The ultimate test of my theory will be what happens in the coming months and weeks. Stay tuned.

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1. Today’s events notwithstanding, I have great appreciation and respect for the work that John and others do at The Monkey Cage. Many of my favorite political scientists have appeared there. They are in large part the inspiration for this blog. I was happy to read John’s recent article [pdf] about blogging in April’s issue of Political Science and Politics.

2. Standard disclaimer: all views and opinions on this blog and in my paper are my own. The University of Houston, Duke University, and the US Government in any of its agencies, offices, or contracts, are in no way responsible for the content, although I am deeply indebted to my colleagues and advisors for their support and guidance.

Effects of Killing bin Laden: Links

I’ll update this as good info comes in.

Foreign Policy has a timeline of the mission.

Taiwanese animation of how it may have gone down. (Warning: Graphic content. Not kidding.)

CSIS: “What might have been a decisive blow in 2001 or 2002 may have far less effect today.”

BBC has some satellite imagery and background info.

Terrorism expert Daniel Byman, who has written on this question before [gated], says Osama is dead but al Qaeda isn’t.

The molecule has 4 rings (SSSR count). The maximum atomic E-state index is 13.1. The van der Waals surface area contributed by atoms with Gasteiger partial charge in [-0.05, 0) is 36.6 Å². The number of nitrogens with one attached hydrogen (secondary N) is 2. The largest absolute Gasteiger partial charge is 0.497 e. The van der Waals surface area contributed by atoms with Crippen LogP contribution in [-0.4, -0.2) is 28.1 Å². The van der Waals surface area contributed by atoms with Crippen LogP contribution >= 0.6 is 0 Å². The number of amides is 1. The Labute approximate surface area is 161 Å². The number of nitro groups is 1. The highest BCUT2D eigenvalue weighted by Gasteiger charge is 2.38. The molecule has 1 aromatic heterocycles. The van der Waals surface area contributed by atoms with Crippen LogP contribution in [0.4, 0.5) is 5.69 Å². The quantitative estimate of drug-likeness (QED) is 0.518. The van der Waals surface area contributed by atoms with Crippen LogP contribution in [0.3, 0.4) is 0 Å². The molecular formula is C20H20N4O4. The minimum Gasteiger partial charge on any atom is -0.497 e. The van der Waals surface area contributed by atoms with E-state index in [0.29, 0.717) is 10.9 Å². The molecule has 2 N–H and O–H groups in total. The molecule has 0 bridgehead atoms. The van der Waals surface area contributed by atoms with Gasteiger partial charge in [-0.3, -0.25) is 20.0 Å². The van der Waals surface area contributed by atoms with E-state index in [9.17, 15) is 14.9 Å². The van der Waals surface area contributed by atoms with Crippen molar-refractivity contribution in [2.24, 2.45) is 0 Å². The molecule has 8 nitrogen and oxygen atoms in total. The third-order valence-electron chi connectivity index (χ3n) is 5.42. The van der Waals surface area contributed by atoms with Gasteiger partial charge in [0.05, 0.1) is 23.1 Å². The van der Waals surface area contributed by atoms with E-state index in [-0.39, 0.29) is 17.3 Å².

And Peter Feaver, a professor in the Security, Peace, and Conflict Studies program at Duke, shares these sensible remarks.

Effects of Killing bin Laden, Pt. 1

News is still flooding in on this, so I’ll be brief here and follow up when we know more. The question of “what will happen when we kill bin Laden?” has been the topic of my research for the last year-plus. I’ve attempted to answer this question in my undergraduate thesis and a series of conference papers that resulted from it. The March 31 version of the paper, presented at WPSA, is available via the Social Science Research Network.

In February I also gave a poster presentation in Austin, attempting to answer the question above.

So what do I predict will happen? Since bin Laden is a Tier One leader, I don’t think we’ll see any major backlash in violence in the short-term (3-6 months). However, I offer this with the huge caveat that al-Qaeda is unique in its corporate structure, networking with other groups, and (perceived) capabilities. If this had happened seven or eight years ago I think we would’ve seen huge protests from Jeddah to Jakarta, but now Arab youth seem to have other things on their mind.

Comments, follow-up questions, and even mildly informed disagreement are all welcome.

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(Yes I know, Indonesia is not Arab.)